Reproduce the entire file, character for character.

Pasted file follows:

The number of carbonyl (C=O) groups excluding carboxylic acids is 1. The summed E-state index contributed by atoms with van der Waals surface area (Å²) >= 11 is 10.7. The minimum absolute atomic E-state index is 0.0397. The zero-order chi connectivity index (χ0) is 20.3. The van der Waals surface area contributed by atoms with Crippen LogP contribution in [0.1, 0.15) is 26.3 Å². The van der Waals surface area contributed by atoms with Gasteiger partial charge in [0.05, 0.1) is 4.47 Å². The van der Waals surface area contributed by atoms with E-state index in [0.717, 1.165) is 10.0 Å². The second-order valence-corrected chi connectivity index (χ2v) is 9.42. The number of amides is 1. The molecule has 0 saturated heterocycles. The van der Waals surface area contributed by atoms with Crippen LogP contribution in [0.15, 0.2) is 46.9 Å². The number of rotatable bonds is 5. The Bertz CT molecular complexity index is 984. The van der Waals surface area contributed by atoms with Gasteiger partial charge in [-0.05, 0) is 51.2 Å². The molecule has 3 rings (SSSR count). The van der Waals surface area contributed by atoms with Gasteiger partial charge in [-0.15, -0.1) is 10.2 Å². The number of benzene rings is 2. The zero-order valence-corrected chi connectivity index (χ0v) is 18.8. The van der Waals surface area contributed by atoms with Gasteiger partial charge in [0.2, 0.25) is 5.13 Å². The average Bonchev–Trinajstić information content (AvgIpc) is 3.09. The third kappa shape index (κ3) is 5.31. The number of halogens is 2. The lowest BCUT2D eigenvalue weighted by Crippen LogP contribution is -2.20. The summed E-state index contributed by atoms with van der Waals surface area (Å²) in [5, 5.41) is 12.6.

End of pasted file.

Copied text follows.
The number of carbonyl (C=O) groups excluding carboxylic acids is 1. The summed E-state index contributed by atoms with van der Waals surface area (Å²) >= 11 is 10.7. The minimum absolute atomic E-state index is 0.0397. The zero-order chi connectivity index (χ0) is 20.3. The van der Waals surface area contributed by atoms with Crippen LogP contribution in [0.1, 0.15) is 26.3 Å². The van der Waals surface area contributed by atoms with Gasteiger partial charge in [0.05, 0.1) is 4.47 Å². The van der Waals surface area contributed by atoms with E-state index in [0.717, 1.165) is 10.0 Å². The second-order valence-corrected chi connectivity index (χ2v) is 9.42. The number of amides is 1. The molecule has 0 saturated heterocycles. The van der Waals surface area contributed by atoms with Crippen LogP contribution in [0.15, 0.2) is 46.9 Å². The number of rotatable bonds is 5. The Bertz CT molecular complexity index is 984. The van der Waals surface area contributed by atoms with Gasteiger partial charge in [-0.05, 0) is 51.2 Å². The molecule has 3 rings (SSSR count). The van der Waals surface area contributed by atoms with Gasteiger partial charge in [-0.15, -0.1) is 10.2 Å². The number of benzene rings is 2. The zero-order valence-corrected chi connectivity index (χ0v) is 18.8. The van der Waals surface area contributed by atoms with Gasteiger partial charge in [0.2, 0.25) is 5.13 Å². The average Bonchev–Trinajstić information content (AvgIpc) is 3.09. The third kappa shape index (κ3) is 5.31. The number of halogens is 2. The lowest BCUT2D eigenvalue weighted by Crippen LogP contribution is -2.20. The summed E-state index contributed by atoms with van der Waals surface area (Å²) in [5, 5.41) is 12.6.